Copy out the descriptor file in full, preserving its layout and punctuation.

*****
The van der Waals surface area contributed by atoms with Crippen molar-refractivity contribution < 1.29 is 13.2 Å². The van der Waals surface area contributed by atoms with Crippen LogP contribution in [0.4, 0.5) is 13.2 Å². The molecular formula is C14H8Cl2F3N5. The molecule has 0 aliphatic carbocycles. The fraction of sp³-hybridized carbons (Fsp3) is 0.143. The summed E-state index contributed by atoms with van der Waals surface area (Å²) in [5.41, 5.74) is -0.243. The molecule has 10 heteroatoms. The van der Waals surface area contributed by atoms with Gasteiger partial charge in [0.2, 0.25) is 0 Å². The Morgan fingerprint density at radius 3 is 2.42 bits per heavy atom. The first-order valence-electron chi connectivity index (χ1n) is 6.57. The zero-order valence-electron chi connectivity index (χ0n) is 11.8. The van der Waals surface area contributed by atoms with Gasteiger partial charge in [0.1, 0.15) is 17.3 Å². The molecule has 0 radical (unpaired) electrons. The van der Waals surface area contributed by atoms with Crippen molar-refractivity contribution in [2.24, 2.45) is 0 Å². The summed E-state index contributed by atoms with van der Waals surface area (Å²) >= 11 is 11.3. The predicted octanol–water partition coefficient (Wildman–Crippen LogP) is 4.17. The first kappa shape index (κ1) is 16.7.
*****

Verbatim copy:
The van der Waals surface area contributed by atoms with Crippen molar-refractivity contribution < 1.29 is 13.2 Å². The van der Waals surface area contributed by atoms with Crippen LogP contribution in [0.4, 0.5) is 13.2 Å². The molecular formula is C14H8Cl2F3N5. The molecule has 0 aliphatic carbocycles. The fraction of sp³-hybridized carbons (Fsp3) is 0.143. The summed E-state index contributed by atoms with van der Waals surface area (Å²) in [5.41, 5.74) is -0.243. The molecule has 10 heteroatoms. The van der Waals surface area contributed by atoms with Gasteiger partial charge in [0.2, 0.25) is 0 Å². The Morgan fingerprint density at radius 3 is 2.42 bits per heavy atom. The first-order valence-electron chi connectivity index (χ1n) is 6.57. The zero-order valence-electron chi connectivity index (χ0n) is 11.8. The van der Waals surface area contributed by atoms with Gasteiger partial charge in [0.1, 0.15) is 17.3 Å². The molecule has 0 radical (unpaired) electrons. The van der Waals surface area contributed by atoms with Crippen molar-refractivity contribution in [2.24, 2.45) is 0 Å². The summed E-state index contributed by atoms with van der Waals surface area (Å²) >= 11 is 11.3. The predicted octanol–water partition coefficient (Wildman–Crippen LogP) is 4.17. The first kappa shape index (κ1) is 16.7.